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Dryad

Developmental changes in red-eyed treefrog embryo behavior increase escape-hatching success in wasp attacks

Cite this dataset

Gomez, Elena K.; Chaiyasarikul, Alina; Güell, Brandon A.; Warkentin, Karen M. (2023). Developmental changes in red-eyed treefrog embryo behavior increase escape-hatching success in wasp attacks [Dataset]. Dryad. https://doi.org/10.5061/dryad.63xsj3v6h

Abstract

The arboreal embryos of red-eyed treefrogs (Agalychnis callidryas) hatch prematurely to escape from egg-predators, and escape success increases with age. We assessed developmental changes in the behavior and hatching performance of embryos attacked by wasps (Polybia rejecta) and their contributions to improved embryo survival. We recorded videos of 4- and 5-day-old embryos exposed to wasp attacks and determined each embryo’s fate. For a stratified random sample of embryos that escaped and died, we determined the occurrence, sequence, and timing of events during wasp-embryo interactions. We constructed path diagrams of event sequences, tested for age effects on transition probabilities, and measured durations of periods between key events. Overall escape success was 38% higher in older embryos. They were more likely to hatch pre-emptively than younger ones, thus less likely to experience direct attacks, suggesting that developmental gains in mechanosensory sensitivity may increase hatching responses to indirect cues. During direct attacks, embryos were equally likely to be captured by wasps at both ages and hatching speed was similar, suggesting no relevant difference in escape-hatching performance. After a wasp ruptured their egg capsule, older embryos were more likely to exit and did so much sooner; younger embryos remained in ruptured capsules for longer and were more likely to be attacked again. This developmental change in embryo behavior indicates decreased tolerance for egg-stage risk as the chance of tadpole survival increases, suggesting that ontogenetic adaptation to changing risk trade-offs contributes strongly to the developmental increase in escape success.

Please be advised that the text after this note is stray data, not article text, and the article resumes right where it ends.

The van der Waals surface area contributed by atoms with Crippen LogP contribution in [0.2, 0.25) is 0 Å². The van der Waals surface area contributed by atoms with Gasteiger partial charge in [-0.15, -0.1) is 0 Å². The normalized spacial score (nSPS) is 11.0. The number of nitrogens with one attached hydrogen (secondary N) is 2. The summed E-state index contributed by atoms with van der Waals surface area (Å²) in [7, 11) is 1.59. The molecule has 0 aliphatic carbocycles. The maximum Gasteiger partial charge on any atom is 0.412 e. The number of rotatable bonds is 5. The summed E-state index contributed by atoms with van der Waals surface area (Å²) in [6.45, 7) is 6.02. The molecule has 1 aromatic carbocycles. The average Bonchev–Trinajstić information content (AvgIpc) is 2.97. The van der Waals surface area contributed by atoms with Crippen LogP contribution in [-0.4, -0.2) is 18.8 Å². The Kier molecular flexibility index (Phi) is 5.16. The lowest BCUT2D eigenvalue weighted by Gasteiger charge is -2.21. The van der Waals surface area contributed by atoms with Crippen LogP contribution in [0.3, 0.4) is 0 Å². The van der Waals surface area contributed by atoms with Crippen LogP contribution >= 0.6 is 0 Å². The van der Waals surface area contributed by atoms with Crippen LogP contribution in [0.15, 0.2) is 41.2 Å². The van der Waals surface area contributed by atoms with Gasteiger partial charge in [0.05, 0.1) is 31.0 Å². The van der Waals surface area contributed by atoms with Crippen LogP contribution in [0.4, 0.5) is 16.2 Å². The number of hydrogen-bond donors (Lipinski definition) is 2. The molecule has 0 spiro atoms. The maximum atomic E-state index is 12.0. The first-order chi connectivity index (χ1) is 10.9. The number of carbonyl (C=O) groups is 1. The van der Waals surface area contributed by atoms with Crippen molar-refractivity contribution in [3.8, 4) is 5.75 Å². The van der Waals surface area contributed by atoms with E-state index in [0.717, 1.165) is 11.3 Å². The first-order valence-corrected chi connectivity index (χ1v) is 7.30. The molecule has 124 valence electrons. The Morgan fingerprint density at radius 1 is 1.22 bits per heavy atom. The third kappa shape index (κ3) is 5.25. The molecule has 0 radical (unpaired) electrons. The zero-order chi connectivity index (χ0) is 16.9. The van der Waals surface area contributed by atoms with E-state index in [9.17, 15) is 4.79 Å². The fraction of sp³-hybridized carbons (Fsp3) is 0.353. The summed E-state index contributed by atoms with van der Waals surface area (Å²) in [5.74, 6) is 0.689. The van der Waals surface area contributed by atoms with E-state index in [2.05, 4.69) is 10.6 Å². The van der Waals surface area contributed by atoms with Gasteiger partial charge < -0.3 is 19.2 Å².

Funding

National Science Foundation, Award: IOS-1354072